Like most Korean films of its era, Under the Sky of Seoul was adapted from a novel. Its author Jo Heun-pa belonged to a generation of writers who found their readerships in newspapers, and so meted out their stories in short chapters that could entertain either standing alone or in sequence. This, we could say, is why the film feels today like a binge-watch of four or five episodes of a light comedy series about the people of one particular neighborhood (Ihwa-dong, according to the dialogue, just northeast of central Seoul). Before the one where Hak-kyu runs for City Council, there’s the one where his physiognomist pal takes three separate bribes to fix the same couple’s marriage-prospect forecast and fakes his own death to get out of it, not to mention the one where a young lady fleeing the police hides in Hak-kyu’s room, bringing down his wife’s jealous wrath.

    Hijinks ensue, as they say, and also distinguish what first-time director Lee Hyeong-pyo was doing here from what, say, Ozu Yasujirō was doing over in Japan at the same time, the twilight of his own career. Both filmmakers worked with the same basic material: the dissolution of traditional family structures in an impoverished Asian country facing both reconstruction after a devastating war and an influx of Western products both technological and cultural. But while Ozu’s pictures tend to exude sympathy and even sorrow for the parents and grandparents engulfed by a reality unlike any they or their ancestors had known, Under the Sky of Seoul straightforwardly ribs the Hak-kyus of the world and their feckless friends for their unwillingness to get with the program. Lee had previously worked for the United States Information Agency, something of whose propagandistic view of American-style nation-building might have rubbed off on him.

    On the whole, the political interregnum of the early 1960s constituted a relatively free time to be a filmmaker in Korea, certainly in comparison to the sixteen-year presidential term of Park Chung-hee that followed. More aggressively developmentalist than any regime the Republic of Korea had known before — or indeed, has known since — Park’s administration cracked down on most forms of popular culture unlikely to instill the properly nationalistic attitudes. (In his speeches, he now and again made frustrated reference to Koreans’ invincible tendency to put the family before the state.) Only before Park took power could a film like Yu Hyun-Mok’s Aimless Bullet dare to depict Korean society as too demoralized even to collapse. Shot the next year, Under the Sky of Seoul tells its story amid a less dire milieu, if one clearly kept out of destitution by little more than its social interconnections.

    The mot juste here, at least according to the abundance of wistful comments below the film on YouTube, is jeong. Alongside the history-inflicted bitterness and resentment of han or the penchant for collective expression of joy known as heung, it stands as one of the putatively untranslatable concepts that characterize Korean life. Jeong, as I interpret it, has to do with uniquely strong bonds that develop between Koreans who find themselves “in it together” in one sense or another. “Jeong may have meant something at some point in the past, but that today, it’s a referent to something that simply doesn’t exist in general within Korean society,” argues Canadian blogger Gord Sellar. “Even if such a thing did exist in the village life of Korea centuries ago, it seems largely dead and gone.” Those Korean YouTube commenters expressing their longing for those jeong-filled days of 1961 might well agree.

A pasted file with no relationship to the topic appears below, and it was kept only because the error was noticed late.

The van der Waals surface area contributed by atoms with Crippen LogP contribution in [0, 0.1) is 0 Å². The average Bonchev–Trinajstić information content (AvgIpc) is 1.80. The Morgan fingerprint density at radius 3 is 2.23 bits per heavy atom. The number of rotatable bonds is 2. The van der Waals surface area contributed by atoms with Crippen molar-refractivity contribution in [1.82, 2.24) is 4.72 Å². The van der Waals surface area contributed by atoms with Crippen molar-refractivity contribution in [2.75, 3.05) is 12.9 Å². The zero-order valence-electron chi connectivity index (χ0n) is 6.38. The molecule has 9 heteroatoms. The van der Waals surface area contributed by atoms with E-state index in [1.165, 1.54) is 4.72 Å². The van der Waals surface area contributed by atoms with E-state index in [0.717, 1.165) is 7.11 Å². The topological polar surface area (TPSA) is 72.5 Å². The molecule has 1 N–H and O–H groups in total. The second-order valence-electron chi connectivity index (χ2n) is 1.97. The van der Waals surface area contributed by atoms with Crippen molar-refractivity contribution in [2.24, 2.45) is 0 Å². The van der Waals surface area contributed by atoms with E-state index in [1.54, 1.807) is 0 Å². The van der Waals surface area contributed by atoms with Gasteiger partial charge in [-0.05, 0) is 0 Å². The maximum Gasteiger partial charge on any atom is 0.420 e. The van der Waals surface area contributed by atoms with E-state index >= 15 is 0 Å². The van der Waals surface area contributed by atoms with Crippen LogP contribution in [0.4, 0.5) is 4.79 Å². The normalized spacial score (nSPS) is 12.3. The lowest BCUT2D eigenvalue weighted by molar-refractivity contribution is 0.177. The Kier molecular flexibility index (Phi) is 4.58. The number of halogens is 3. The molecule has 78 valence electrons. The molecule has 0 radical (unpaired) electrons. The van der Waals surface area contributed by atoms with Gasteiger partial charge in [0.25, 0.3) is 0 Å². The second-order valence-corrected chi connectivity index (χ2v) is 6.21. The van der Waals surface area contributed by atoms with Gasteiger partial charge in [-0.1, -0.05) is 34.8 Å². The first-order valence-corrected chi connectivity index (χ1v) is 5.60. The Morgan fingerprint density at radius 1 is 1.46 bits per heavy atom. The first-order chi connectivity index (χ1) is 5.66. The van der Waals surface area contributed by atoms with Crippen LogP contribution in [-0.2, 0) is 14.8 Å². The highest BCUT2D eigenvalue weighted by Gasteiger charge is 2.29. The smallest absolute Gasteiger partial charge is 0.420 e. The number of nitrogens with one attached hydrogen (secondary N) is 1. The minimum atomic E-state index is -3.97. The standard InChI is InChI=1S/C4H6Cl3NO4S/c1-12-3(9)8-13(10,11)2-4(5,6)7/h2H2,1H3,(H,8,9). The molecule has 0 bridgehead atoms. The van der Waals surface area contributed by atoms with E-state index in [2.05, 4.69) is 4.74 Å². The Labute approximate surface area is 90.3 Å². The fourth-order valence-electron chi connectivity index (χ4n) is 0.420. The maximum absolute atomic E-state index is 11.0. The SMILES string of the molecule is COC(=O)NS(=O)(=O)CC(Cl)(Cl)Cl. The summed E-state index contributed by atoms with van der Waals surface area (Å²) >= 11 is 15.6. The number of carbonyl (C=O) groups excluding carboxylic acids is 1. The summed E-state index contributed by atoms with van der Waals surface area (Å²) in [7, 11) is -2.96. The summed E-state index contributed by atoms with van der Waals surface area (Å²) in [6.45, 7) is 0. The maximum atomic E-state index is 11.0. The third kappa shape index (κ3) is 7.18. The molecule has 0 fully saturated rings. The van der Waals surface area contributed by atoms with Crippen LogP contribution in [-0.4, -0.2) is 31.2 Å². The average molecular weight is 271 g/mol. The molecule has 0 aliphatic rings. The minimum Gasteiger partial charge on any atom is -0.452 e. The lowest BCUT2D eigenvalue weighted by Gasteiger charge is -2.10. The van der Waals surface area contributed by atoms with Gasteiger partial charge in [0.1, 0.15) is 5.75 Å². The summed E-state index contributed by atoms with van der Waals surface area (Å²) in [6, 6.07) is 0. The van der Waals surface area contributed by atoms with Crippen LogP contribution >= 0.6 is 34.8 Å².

These feelings could have been inspired by Under the Sky of Seoul‘s unusual vividness. An audiovisually crisp restoration by the Korean Film Archive allows a richer appreciation of the performances given by a cast that includes many Korean film stars of the day, but even more so the incidental details of everyday life captured in between the shenanigans. One character mentions a monthly wage of 50,000 won, the cost today of a good bottle of wine; another character hails a taxi, apparently an ex-military jeep, with the English-by-way-of-Japanese expression sutoppo. Few pictures of the 1960s offer such a clear view of Seoul’s built environment, on the brink of the city’s transformation into a world capital. However modest, it back then seems to have afforded even a family on the decline their own hanok, a miniature walled compound within an urban village — and good walls, they say, make good neighbors.


    Related content:

    Let’s Get Out of Here: The Bitter Korean Neorealism of Yu Hyun-Mok’s Aimless Bullet (1961)

    Watching Madame Freedom (1956), the Movie that Scandalized Postwar Korea, Sixty Years Later

    Watching Korea Develop Through Sixty Years of Commercials

    Living the Vertical Life in Seoul


    Based in Seoul, Colin Marshall hosts the Korean-language podcast 콜린의 한국 (Colin’s Korea) and is at work on a book called The Stateless City: a Walk through 21st-Century Los Angeles. You can follow him at his web site, on Twitter @colinmarshall, or on Facebook.